So, the same thing, if you come in, “Why do you deserve a raise?” “So, I’ve been here five years.” “Well, I don’t care if you’ve been here for five years. What have you contributed?” So, have files, have all the, “Hey, I made an extra $5 million for the business off of this project alone.” So, come in, pretend you’re in front of a jury, and you’ve got to have proof beyond reasonable doubts, and if you do that, then there’s no reason you shouldn’t be able to get the promotion or get whatever you’re looking for in life.

Pete Mockaitis
All right. And so, when people try to apply some of this stuff that you’re teaching, are there any sort of ways that they mess it up, like they’re trying to implement it, and they make this mistake over and over again? What should we watch out for?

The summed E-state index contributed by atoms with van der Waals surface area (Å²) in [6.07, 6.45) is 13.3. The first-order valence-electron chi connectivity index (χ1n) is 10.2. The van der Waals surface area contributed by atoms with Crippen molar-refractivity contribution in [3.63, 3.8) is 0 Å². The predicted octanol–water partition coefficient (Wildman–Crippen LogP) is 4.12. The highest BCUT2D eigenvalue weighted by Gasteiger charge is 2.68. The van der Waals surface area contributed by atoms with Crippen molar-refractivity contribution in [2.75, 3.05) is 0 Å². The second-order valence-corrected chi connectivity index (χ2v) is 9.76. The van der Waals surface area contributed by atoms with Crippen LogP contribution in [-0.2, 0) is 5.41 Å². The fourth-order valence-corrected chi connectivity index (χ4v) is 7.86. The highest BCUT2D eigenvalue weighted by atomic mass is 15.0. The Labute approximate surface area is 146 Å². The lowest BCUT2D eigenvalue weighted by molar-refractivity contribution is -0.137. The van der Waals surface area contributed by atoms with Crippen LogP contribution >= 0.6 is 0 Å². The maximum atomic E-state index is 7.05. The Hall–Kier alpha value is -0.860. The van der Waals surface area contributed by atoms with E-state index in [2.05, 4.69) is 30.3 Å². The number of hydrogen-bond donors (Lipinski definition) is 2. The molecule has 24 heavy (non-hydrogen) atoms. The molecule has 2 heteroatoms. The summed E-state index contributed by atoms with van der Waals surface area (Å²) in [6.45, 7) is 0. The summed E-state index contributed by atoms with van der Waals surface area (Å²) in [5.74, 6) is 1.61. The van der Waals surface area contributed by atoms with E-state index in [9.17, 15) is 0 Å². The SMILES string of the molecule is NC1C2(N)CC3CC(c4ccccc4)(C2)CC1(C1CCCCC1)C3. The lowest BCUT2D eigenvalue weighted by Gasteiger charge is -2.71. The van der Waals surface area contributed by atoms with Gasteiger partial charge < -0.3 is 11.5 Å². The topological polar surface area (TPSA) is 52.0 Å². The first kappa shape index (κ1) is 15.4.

Jason Hanson
You have to be authentic. So, when you’re trying to recruit somebody, and you’re trying to make them fall in love with you, if you’re faking it and you’re not showing empathy and really caring about this person, they can see right through it. And it’s the same thing in the business world. So, when somebody is trying to close a deal on me, I can tell when they’re being fake. The old cliché of like, there’s a model sailboat on the table, and it’s like, “You like sailing? I like sailing.” And, of course, you know they don’t know anything about sailing. So, you’ve got be genuine and authentic because people are not idiots and they will spot it.

Pete Mockaitis
I like sailing.

Jason Hanson
I don’t know anything about sailing.

Pete Mockaitis